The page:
Thursday, September 22, 2016

Emergence: A Humanity 2.0 Novel - Edited by J.M. Martin - The first book in a new shared world anthology series

3 of 5 Stars     Review copy

Emergence: A Humanity 2.0 Novel, edited by J.M. Martin, is a shared world anthology where an ancient trigger gene buried deep in humankinds's DNA is sporadically activating  and evolving some humans into something superhuman.  What these "chimerics" do with their new powers is up to them. Some become heroes, others villains.

From the Barrel of a Gun by Jeff C. Carter - A former military sniper is brought to trial for killing Anchor City's superheroes. His motive for the crimes may surprise you.

Never Go Half Supervillain by C.T. Phipps - Charles' approach to the anthology seems to be less than serious, with supervillains having names like the Human BBQ, Inside-Out-Man, and Penmanship, really, Penmanship?  The title does give some good advice though. You didn't go full-supervillain, Freelancer.  You never go half-supervillain.  You need the hideouts, the henchmen, and the constant breaking out.  You try to live the white-picket fence and marriage, you get busted.

We Could Be Heroes by Eloise J. Knapp - A nice, solid, story which makes good utilization of the shared world aspect of the anthology.  Russian chimeras who want to flee to America and become superheroes.  This one has a good twist, too.  Overall, one of the better stories in the collection.  Well-told, with plenty of drama.

Whiplash by Tim Marquitz - Another excellent story, making good use of the shared world concept. Someone is introducing young chimeras into a life of crime and Whiplash is bent of finding the culprit

The Other by Rob J. Hayes - Things are picking up as Rob delivers a complex tale of a research scientist going to great lengths to protect himself from chimeras, with very interesting results.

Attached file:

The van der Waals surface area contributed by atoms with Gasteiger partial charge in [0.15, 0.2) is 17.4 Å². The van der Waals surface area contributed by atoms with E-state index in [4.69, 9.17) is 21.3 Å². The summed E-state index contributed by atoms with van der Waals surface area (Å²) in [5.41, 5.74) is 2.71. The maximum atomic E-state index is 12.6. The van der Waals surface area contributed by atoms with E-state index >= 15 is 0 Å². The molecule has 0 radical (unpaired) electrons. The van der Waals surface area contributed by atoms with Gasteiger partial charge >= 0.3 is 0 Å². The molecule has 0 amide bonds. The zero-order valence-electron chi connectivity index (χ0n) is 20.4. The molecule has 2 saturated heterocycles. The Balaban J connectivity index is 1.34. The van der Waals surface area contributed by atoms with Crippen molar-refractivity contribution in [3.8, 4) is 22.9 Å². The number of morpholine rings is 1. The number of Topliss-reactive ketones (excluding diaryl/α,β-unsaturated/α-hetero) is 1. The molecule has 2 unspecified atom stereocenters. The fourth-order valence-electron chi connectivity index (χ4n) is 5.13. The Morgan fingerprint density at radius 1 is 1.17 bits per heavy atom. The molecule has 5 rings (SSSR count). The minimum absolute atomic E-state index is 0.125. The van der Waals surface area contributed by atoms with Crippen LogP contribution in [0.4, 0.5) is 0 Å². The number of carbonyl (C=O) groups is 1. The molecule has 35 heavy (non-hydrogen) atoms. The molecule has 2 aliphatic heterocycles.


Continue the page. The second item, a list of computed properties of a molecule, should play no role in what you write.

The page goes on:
Perennial by Edward M. Erdelac - This story could have been a standalone novel. Layered, with many elements.  The primary storyline is a kid's show called Peter 'N Wendy where one of the producers is a pedophile and the actor playing Peter actually becomes a superhero called Pan.  There was quite a bit that I liked about this story, but at the same time the author changed some names of places and things and left celebrities with their actual names, which seemed odd to me.  Like Hillywood for Hollywood and Tweeter for Twitter, but leaving references to Johnny Depp and Tim Burton.  This just didn't work for me.

Avenger by G.N Braunn - Probably my favorite story in the collection.  Leon Stoner, former special-ops agent and current security guard, is recruited  into a secret organization which combats evil chimerics.  A more serious approach to the material and the result is a very good story.

Bring It On, Hero by J.M. Martin - Hero, Noah Jensen, is in for a bit of a surprise when he has to meet with a therapist.  Another solid tale with nice cross-references to the other stories.

(They Call Me) Epilogue by Steve Diamond - As you may have figured out by now , most chimerics are born out of times of great stress.  For the Human Shield, it was when he tried to save the life of industrialist, Ted Ross.  He failed that day, but since then he's saved many lives.  Not good enough for Ted's wife.

I found Emergence: A Humanity 2.0 Novel to be somewhat choppy.  Some good stories, some average, and a few great tales.  The plan is to develop this as a series, if that happens I hope they take more time to work on the shared world aspects of the anthology.

By the way, comic book artist, Patrick Brown, brilliantly captures the feel of the book with his cover art for this first volume of stories.

Emergence: A Humanity 2.0 Novel should be available any day, in both paperback and e-book formats, from Ragnarok Publications.

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